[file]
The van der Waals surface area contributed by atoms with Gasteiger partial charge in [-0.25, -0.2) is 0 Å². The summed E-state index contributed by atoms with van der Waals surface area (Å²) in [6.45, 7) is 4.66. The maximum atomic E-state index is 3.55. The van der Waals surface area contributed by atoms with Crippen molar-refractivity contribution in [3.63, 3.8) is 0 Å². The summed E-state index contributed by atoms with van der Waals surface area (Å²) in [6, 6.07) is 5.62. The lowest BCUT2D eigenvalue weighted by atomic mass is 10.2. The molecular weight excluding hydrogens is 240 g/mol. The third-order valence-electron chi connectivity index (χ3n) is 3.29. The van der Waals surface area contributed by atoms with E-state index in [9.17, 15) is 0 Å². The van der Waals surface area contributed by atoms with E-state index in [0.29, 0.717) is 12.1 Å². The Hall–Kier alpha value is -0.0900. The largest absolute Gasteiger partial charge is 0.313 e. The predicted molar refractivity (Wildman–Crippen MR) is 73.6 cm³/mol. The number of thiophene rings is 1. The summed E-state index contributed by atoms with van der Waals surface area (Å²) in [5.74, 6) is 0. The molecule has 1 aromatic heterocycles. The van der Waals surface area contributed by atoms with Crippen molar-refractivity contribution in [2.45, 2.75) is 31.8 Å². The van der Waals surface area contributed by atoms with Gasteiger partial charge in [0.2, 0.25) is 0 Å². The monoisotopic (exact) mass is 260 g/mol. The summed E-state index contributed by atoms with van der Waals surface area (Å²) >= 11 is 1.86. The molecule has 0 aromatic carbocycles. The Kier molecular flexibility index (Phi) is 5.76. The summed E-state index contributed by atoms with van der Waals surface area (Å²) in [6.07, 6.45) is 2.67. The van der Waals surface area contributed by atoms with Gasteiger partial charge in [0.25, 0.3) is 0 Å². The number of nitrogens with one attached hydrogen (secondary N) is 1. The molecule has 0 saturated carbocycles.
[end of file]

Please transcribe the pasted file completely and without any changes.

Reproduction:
The van der Waals surface area contributed by atoms with Gasteiger partial charge in [-0.25, -0.2) is 0 Å². The summed E-state index contributed by atoms with van der Waals surface area (Å²) in [6.45, 7) is 4.66. The maximum atomic E-state index is 3.55. The van der Waals surface area contributed by atoms with Crippen molar-refractivity contribution in [3.63, 3.8) is 0 Å². The summed E-state index contributed by atoms with van der Waals surface area (Å²) in [6, 6.07) is 5.62. The lowest BCUT2D eigenvalue weighted by atomic mass is 10.2. The molecular weight excluding hydrogens is 240 g/mol. The third-order valence-electron chi connectivity index (χ3n) is 3.29. The van der Waals surface area contributed by atoms with E-state index in [9.17, 15) is 0 Å². The van der Waals surface area contributed by atoms with E-state index in [0.29, 0.717) is 12.1 Å². The Hall–Kier alpha value is -0.0900. The largest absolute Gasteiger partial charge is 0.313 e. The predicted molar refractivity (Wildman–Crippen MR) is 73.6 cm³/mol. The number of thiophene rings is 1. The summed E-state index contributed by atoms with van der Waals surface area (Å²) in [5.74, 6) is 0. The molecule has 1 aromatic heterocycles. The van der Waals surface area contributed by atoms with Crippen molar-refractivity contribution in [2.45, 2.75) is 31.8 Å². The van der Waals surface area contributed by atoms with Gasteiger partial charge in [0.2, 0.25) is 0 Å². The monoisotopic (exact) mass is 260 g/mol. The summed E-state index contributed by atoms with van der Waals surface area (Å²) >= 11 is 1.86. The molecule has 0 aromatic carbocycles. The Kier molecular flexibility index (Phi) is 5.76. The summed E-state index contributed by atoms with van der Waals surface area (Å²) in [6.07, 6.45) is 2.67. The van der Waals surface area contributed by atoms with Gasteiger partial charge in [0.25, 0.3) is 0 Å². The number of nitrogens with one attached hydrogen (secondary N) is 1. The molecule has 0 saturated carbocycles.